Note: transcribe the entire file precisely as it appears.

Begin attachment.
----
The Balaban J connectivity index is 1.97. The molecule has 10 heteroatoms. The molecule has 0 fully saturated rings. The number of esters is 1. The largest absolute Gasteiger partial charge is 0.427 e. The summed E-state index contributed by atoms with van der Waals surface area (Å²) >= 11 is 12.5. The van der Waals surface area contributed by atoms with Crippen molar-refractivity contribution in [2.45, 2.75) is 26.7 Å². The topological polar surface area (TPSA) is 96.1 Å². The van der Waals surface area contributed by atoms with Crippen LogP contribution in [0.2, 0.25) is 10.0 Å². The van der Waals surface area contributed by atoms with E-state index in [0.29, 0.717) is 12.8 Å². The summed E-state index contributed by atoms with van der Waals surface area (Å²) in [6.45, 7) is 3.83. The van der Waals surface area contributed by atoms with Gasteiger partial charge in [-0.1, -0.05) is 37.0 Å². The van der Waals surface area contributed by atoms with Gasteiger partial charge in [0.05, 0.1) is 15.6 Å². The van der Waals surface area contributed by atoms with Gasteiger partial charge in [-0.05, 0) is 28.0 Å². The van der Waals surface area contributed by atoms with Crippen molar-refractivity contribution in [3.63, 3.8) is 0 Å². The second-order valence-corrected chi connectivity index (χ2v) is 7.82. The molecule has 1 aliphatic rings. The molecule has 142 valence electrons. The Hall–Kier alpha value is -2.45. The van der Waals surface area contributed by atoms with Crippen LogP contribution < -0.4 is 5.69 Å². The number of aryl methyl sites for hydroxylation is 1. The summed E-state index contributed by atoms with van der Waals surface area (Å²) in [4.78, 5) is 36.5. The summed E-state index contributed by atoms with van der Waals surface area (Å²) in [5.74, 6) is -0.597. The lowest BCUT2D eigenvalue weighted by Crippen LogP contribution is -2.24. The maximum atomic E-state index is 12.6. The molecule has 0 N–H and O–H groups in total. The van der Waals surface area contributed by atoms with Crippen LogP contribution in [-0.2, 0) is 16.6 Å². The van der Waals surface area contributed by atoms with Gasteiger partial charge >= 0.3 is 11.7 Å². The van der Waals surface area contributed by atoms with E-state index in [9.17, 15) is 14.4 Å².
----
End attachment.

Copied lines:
The Balaban J connectivity index is 1.97. The molecule has 10 heteroatoms. The molecule has 0 fully saturated rings. The number of esters is 1. The largest absolute Gasteiger partial charge is 0.427 e. The summed E-state index contributed by atoms with van der Waals surface area (Å²) >= 11 is 12.5. The van der Waals surface area contributed by atoms with Crippen molar-refractivity contribution in [2.45, 2.75) is 26.7 Å². The topological polar surface area (TPSA) is 96.1 Å². The van der Waals surface area contributed by atoms with Crippen LogP contribution in [0.2, 0.25) is 10.0 Å². The van der Waals surface area contributed by atoms with E-state index in [0.29, 0.717) is 12.8 Å². The summed E-state index contributed by atoms with van der Waals surface area (Å²) in [6.45, 7) is 3.83. The van der Waals surface area contributed by atoms with Gasteiger partial charge in [-0.1, -0.05) is 37.0 Å². The van der Waals surface area contributed by atoms with Gasteiger partial charge in [0.05, 0.1) is 15.6 Å². The van der Waals surface area contributed by atoms with Gasteiger partial charge in [-0.05, 0) is 28.0 Å². The van der Waals surface area contributed by atoms with Crippen molar-refractivity contribution in [3.63, 3.8) is 0 Å². The second-order valence-corrected chi connectivity index (χ2v) is 7.82. The molecule has 1 aliphatic rings. The molecule has 142 valence electrons. The Hall–Kier alpha value is -2.45. The van der Waals surface area contributed by atoms with Crippen LogP contribution < -0.4 is 5.69 Å². The number of aryl methyl sites for hydroxylation is 1. The summed E-state index contributed by atoms with van der Waals surface area (Å²) in [4.78, 5) is 36.5. The summed E-state index contributed by atoms with van der Waals surface area (Å²) in [5.74, 6) is -0.597. The lowest BCUT2D eigenvalue weighted by Crippen LogP contribution is -2.24. The maximum atomic E-state index is 12.6. The molecule has 0 N–H and O–H groups in total. The van der Waals surface area contributed by atoms with Crippen LogP contribution in [-0.2, 0) is 16.6 Å². The van der Waals surface area contributed by atoms with Gasteiger partial charge >= 0.3 is 11.7 Å². The van der Waals surface area contributed by atoms with E-state index in [9.17, 15) is 14.4 Å².